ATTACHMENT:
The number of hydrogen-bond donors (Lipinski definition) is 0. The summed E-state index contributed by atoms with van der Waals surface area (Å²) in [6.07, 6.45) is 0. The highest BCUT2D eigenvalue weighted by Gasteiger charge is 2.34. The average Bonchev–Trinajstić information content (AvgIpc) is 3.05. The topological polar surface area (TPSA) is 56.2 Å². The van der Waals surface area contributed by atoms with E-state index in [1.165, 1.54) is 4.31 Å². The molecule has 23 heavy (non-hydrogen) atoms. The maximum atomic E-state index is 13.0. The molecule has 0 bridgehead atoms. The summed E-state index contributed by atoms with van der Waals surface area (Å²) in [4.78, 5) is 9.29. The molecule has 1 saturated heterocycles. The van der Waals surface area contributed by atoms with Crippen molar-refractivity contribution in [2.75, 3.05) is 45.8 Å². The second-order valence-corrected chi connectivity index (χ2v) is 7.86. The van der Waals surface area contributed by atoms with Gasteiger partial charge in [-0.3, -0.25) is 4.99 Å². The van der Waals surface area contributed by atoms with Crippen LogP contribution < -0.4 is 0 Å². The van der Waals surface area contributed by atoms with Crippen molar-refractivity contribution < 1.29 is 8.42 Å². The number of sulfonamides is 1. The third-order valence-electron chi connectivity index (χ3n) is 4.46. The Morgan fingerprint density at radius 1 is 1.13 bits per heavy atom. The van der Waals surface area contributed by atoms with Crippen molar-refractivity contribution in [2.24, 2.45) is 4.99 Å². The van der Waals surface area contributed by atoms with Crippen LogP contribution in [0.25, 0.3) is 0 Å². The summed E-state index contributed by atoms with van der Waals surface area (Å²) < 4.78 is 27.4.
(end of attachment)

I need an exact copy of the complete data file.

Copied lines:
The number of hydrogen-bond donors (Lipinski definition) is 0. The summed E-state index contributed by atoms with van der Waals surface area (Å²) in [6.07, 6.45) is 0. The highest BCUT2D eigenvalue weighted by Gasteiger charge is 2.34. The average Bonchev–Trinajstić information content (AvgIpc) is 3.05. The topological polar surface area (TPSA) is 56.2 Å². The van der Waals surface area contributed by atoms with E-state index in [1.165, 1.54) is 4.31 Å². The molecule has 23 heavy (non-hydrogen) atoms. The maximum atomic E-state index is 13.0. The molecule has 0 bridgehead atoms. The summed E-state index contributed by atoms with van der Waals surface area (Å²) in [4.78, 5) is 9.29. The molecule has 1 saturated heterocycles. The van der Waals surface area contributed by atoms with Crippen molar-refractivity contribution in [2.75, 3.05) is 45.8 Å². The second-order valence-corrected chi connectivity index (χ2v) is 7.86. The van der Waals surface area contributed by atoms with Gasteiger partial charge in [-0.3, -0.25) is 4.99 Å². The van der Waals surface area contributed by atoms with Crippen LogP contribution < -0.4 is 0 Å². The van der Waals surface area contributed by atoms with Crippen molar-refractivity contribution < 1.29 is 8.42 Å². The number of sulfonamides is 1. The third-order valence-electron chi connectivity index (χ3n) is 4.46. The Morgan fingerprint density at radius 1 is 1.13 bits per heavy atom. The van der Waals surface area contributed by atoms with Crippen molar-refractivity contribution in [2.24, 2.45) is 4.99 Å². The van der Waals surface area contributed by atoms with Crippen LogP contribution in [0.25, 0.3) is 0 Å². The summed E-state index contributed by atoms with van der Waals surface area (Å²) < 4.78 is 27.4.